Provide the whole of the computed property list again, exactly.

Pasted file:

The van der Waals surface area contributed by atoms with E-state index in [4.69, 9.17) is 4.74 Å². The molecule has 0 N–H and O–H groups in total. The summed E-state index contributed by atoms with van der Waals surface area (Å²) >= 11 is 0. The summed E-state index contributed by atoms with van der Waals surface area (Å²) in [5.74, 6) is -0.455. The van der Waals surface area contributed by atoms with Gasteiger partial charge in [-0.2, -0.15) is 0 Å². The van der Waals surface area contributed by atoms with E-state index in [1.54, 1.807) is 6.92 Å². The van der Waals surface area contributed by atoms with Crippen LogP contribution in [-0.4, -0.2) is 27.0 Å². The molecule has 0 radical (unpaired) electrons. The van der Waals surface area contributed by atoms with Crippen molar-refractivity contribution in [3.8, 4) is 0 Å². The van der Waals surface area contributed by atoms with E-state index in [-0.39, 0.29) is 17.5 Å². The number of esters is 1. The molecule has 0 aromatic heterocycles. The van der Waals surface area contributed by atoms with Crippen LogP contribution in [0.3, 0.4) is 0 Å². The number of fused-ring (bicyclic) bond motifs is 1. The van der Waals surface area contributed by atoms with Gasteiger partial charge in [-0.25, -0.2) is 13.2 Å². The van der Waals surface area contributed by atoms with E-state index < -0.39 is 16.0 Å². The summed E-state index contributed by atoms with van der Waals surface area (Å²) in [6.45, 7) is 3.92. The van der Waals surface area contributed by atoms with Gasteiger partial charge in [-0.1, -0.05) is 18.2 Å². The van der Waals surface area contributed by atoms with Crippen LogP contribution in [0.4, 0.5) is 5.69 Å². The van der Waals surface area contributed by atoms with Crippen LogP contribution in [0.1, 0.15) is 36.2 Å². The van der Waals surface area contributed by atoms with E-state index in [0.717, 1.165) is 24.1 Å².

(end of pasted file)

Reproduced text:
The van der Waals surface area contributed by atoms with E-state index in [4.69, 9.17) is 4.74 Å². The molecule has 0 N–H and O–H groups in total. The summed E-state index contributed by atoms with van der Waals surface area (Å²) >= 11 is 0. The summed E-state index contributed by atoms with van der Waals surface area (Å²) in [5.74, 6) is -0.455. The van der Waals surface area contributed by atoms with Gasteiger partial charge in [-0.2, -0.15) is 0 Å². The van der Waals surface area contributed by atoms with E-state index in [1.54, 1.807) is 6.92 Å². The van der Waals surface area contributed by atoms with Crippen LogP contribution in [-0.4, -0.2) is 27.0 Å². The molecule has 0 radical (unpaired) electrons. The van der Waals surface area contributed by atoms with Crippen molar-refractivity contribution in [3.8, 4) is 0 Å². The van der Waals surface area contributed by atoms with E-state index in [-0.39, 0.29) is 17.5 Å². The number of esters is 1. The molecule has 0 aromatic heterocycles. The van der Waals surface area contributed by atoms with Crippen LogP contribution in [0.3, 0.4) is 0 Å². The number of fused-ring (bicyclic) bond motifs is 1. The van der Waals surface area contributed by atoms with Gasteiger partial charge in [-0.25, -0.2) is 13.2 Å². The van der Waals surface area contributed by atoms with E-state index < -0.39 is 16.0 Å². The summed E-state index contributed by atoms with van der Waals surface area (Å²) in [6.45, 7) is 3.92. The van der Waals surface area contributed by atoms with Gasteiger partial charge in [-0.1, -0.05) is 18.2 Å². The van der Waals surface area contributed by atoms with Crippen LogP contribution in [0.4, 0.5) is 5.69 Å². The van der Waals surface area contributed by atoms with Crippen LogP contribution in [0.1, 0.15) is 36.2 Å². The van der Waals surface area contributed by atoms with E-state index in [0.717, 1.165) is 24.1 Å².